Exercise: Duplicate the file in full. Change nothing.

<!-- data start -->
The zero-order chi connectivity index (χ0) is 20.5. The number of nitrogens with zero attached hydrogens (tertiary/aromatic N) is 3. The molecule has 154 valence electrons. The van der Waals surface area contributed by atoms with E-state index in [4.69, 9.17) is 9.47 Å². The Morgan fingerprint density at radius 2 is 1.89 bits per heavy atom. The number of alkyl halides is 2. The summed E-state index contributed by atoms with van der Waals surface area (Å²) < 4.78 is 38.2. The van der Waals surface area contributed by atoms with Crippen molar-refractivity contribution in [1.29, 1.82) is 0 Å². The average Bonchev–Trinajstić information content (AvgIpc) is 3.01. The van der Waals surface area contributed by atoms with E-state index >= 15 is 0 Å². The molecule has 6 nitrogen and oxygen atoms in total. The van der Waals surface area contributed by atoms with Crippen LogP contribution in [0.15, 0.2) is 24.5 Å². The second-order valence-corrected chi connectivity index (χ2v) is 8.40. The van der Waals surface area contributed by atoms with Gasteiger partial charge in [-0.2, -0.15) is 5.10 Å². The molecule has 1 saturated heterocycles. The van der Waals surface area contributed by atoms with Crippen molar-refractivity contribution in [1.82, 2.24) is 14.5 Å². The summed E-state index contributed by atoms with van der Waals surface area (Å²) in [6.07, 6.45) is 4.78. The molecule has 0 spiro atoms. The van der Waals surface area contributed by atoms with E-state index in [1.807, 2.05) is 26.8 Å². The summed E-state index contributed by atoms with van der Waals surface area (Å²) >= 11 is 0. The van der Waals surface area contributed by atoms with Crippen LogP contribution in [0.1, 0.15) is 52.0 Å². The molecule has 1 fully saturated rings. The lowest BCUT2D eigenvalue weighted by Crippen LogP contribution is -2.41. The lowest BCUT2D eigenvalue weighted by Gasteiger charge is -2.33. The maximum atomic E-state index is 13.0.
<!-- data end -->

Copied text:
The zero-order chi connectivity index (χ0) is 20.5. The number of nitrogens with zero attached hydrogens (tertiary/aromatic N) is 3. The molecule has 154 valence electrons. The van der Waals surface area contributed by atoms with E-state index in [4.69, 9.17) is 9.47 Å². The Morgan fingerprint density at radius 2 is 1.89 bits per heavy atom. The number of alkyl halides is 2. The summed E-state index contributed by atoms with van der Waals surface area (Å²) < 4.78 is 38.2. The van der Waals surface area contributed by atoms with Crippen molar-refractivity contribution in [1.29, 1.82) is 0 Å². The average Bonchev–Trinajstić information content (AvgIpc) is 3.01. The van der Waals surface area contributed by atoms with E-state index >= 15 is 0 Å². The molecule has 6 nitrogen and oxygen atoms in total. The van der Waals surface area contributed by atoms with Crippen LogP contribution in [0.15, 0.2) is 24.5 Å². The second-order valence-corrected chi connectivity index (χ2v) is 8.40. The van der Waals surface area contributed by atoms with Gasteiger partial charge in [-0.2, -0.15) is 5.10 Å². The molecule has 1 saturated heterocycles. The van der Waals surface area contributed by atoms with Crippen molar-refractivity contribution in [1.82, 2.24) is 14.5 Å². The summed E-state index contributed by atoms with van der Waals surface area (Å²) in [6.07, 6.45) is 4.78. The molecule has 0 spiro atoms. The van der Waals surface area contributed by atoms with E-state index in [1.807, 2.05) is 26.8 Å². The summed E-state index contributed by atoms with van der Waals surface area (Å²) >= 11 is 0. The van der Waals surface area contributed by atoms with Crippen LogP contribution in [0.1, 0.15) is 52.0 Å². The molecule has 1 fully saturated rings. The lowest BCUT2D eigenvalue weighted by Crippen LogP contribution is -2.41. The lowest BCUT2D eigenvalue weighted by Gasteiger charge is -2.33. The maximum atomic E-state index is 13.0.